Mendota Heights Reserve Officer Program Grows
Four new reserve officers sworn in Tuesday bring numbers to seven.
The Mendota Heights Police Department began a reserve unit in 1967 to support the sworn police officers working in the field.
The program fell by the wayside until 2009 when the unit was revived under the guidance of volunteer Captain Jerry Murphy, who was the remaining member of the original program.
Tuesday night, the department swore in four new reserve officers.
The Reserve Unit also accepted the resignations of two officers, who are leaving for family and work obligations according to Sgt. Brian Convery, bringing the number of police reserves to seven.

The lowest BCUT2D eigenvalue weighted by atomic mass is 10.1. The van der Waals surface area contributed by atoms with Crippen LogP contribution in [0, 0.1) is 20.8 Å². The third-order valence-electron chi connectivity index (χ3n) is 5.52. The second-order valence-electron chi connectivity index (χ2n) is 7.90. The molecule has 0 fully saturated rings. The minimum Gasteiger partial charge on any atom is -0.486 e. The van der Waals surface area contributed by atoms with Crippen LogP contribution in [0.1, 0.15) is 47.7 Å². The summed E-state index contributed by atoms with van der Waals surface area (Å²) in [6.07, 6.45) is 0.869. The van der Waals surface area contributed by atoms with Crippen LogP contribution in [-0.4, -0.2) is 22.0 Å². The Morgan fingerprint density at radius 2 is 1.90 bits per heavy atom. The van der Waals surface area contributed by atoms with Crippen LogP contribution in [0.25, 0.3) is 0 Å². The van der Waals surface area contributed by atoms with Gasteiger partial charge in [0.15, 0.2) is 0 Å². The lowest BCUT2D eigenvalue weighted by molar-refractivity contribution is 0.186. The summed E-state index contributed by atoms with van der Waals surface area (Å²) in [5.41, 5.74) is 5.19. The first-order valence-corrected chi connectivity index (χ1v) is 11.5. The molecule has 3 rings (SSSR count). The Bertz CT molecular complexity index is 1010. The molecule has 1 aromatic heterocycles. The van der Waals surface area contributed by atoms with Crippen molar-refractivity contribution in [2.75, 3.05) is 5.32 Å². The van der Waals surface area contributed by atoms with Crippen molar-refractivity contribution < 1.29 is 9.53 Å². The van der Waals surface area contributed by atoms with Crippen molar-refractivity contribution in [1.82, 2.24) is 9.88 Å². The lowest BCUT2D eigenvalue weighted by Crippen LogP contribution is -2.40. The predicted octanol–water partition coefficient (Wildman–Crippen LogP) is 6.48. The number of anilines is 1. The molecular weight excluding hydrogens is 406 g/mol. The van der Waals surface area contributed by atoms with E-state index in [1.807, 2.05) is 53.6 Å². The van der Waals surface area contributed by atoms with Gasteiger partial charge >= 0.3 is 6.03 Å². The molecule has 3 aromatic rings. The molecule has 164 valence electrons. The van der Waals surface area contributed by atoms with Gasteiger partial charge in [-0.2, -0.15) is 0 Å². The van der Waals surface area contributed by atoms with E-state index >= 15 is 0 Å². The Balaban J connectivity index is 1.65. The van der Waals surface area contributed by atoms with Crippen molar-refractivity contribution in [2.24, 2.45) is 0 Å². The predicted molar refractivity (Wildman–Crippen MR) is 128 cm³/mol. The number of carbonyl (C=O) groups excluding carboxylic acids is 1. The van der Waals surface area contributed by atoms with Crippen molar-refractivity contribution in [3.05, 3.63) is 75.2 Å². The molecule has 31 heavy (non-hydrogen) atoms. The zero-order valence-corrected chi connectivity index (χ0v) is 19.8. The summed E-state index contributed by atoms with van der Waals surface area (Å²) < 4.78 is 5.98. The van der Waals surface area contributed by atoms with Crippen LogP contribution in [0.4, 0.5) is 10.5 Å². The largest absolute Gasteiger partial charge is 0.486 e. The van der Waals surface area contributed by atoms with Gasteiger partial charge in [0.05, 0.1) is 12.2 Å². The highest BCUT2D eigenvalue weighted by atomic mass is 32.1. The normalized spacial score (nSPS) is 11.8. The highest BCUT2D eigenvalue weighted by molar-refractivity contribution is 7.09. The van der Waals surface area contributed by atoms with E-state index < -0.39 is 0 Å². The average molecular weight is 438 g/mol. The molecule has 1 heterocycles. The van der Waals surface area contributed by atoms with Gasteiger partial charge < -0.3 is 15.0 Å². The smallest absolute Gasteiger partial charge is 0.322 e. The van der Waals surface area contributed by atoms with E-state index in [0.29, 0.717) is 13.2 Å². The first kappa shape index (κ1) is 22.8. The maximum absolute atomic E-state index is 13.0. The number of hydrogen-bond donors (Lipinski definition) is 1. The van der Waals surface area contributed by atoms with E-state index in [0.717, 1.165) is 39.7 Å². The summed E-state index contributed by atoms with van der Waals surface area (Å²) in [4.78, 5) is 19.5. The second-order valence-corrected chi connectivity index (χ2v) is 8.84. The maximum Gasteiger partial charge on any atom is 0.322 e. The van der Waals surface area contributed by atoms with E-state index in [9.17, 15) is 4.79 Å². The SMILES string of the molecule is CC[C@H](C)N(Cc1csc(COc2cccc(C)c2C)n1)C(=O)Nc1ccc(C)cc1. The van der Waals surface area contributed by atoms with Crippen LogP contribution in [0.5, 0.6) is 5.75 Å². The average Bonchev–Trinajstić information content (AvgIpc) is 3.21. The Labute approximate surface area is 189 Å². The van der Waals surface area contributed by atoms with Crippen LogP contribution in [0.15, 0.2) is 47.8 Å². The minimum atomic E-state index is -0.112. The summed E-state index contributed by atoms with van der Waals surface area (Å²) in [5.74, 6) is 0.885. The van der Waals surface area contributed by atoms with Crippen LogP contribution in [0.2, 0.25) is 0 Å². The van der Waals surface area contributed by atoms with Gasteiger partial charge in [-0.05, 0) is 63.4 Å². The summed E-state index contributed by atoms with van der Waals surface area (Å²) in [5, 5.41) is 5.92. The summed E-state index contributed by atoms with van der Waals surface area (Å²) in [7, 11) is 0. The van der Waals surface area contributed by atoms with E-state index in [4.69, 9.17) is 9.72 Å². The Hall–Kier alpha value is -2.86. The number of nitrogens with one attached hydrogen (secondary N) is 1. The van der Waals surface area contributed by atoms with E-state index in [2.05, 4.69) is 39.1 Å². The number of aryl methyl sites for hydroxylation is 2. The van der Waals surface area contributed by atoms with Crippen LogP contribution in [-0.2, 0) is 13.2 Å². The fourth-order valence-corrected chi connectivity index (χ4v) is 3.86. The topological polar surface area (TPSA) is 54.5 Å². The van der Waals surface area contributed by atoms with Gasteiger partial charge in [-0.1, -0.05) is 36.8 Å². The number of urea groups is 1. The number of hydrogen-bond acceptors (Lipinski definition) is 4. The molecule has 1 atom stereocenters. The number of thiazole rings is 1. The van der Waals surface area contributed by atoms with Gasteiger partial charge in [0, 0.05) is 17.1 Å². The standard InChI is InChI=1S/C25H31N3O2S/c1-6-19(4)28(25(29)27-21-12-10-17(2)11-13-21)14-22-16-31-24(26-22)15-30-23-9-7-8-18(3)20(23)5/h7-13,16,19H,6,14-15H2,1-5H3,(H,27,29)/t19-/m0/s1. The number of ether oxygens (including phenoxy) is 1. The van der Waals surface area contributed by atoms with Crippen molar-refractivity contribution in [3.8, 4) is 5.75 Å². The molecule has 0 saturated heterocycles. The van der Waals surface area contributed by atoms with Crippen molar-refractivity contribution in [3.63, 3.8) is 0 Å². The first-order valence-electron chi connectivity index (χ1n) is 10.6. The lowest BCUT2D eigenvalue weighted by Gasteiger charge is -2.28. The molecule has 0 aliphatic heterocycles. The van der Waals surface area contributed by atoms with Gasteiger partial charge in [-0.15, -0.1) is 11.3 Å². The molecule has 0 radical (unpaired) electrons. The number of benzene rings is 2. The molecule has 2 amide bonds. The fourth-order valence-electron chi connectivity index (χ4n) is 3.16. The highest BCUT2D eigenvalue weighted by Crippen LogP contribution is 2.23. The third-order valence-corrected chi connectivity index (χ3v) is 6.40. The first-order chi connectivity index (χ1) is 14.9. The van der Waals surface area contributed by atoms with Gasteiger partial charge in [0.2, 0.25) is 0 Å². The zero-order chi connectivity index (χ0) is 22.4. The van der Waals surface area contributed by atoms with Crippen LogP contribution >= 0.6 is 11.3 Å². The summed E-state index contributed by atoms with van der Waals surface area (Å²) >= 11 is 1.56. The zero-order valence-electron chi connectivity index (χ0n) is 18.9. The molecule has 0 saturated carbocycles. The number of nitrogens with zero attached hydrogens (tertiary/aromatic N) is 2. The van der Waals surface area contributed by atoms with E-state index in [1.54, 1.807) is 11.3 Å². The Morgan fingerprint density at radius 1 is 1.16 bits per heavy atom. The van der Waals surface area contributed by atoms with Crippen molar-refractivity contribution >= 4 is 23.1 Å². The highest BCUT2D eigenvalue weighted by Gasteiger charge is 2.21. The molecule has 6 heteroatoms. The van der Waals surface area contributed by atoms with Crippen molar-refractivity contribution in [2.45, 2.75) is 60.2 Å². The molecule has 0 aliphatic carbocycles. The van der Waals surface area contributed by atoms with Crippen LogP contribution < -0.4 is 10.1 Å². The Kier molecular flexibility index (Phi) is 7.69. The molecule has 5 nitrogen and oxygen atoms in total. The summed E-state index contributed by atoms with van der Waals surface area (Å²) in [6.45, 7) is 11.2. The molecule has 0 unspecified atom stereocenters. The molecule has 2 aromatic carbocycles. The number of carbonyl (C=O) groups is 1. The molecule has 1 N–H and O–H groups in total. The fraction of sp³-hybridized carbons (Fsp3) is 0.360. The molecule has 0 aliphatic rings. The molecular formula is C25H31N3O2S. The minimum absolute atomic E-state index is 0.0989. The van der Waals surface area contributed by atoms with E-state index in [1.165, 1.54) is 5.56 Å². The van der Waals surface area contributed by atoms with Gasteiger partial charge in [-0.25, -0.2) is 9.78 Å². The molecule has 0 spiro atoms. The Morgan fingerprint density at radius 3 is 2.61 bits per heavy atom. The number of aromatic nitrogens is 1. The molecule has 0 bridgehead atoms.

It takes 42 hours of basic training in addition to volunteer time and extensive background checks to make the cut. Two of the reserve officers recently completed formal programs to become licensed officers, adding that much more depth of experience to the reserve squad.
While reserves do not carry guns or arrest powers, they help with "non-precarious" support activities— things like event presence, extra patrol, transports and crime prevention.
Last year, Murphy, reserve officers Randy Pentel, Gino Messina, Andy Quinlan, Jesse Mettner and Volunteer Coordinator Becky Pentel in total volunteered 1,536 recorded hours.
The current reserve officers were honored for their service with President's Volunteer Service Awards. Gino Messina and Andy Quinlan, those leaving the unit, wre also recognized for their time.
New Mendota Heights Reserve Officers:
President's Service Award Recipients:
Randy Pentel–Presidential Gold, 826 hours
Jerry Murphy—Presidential Bronze, 235 hours
Becky Pentel—Presidential Bronze, 192 hours
Gino Messina–Presidential Bronze, 127 hours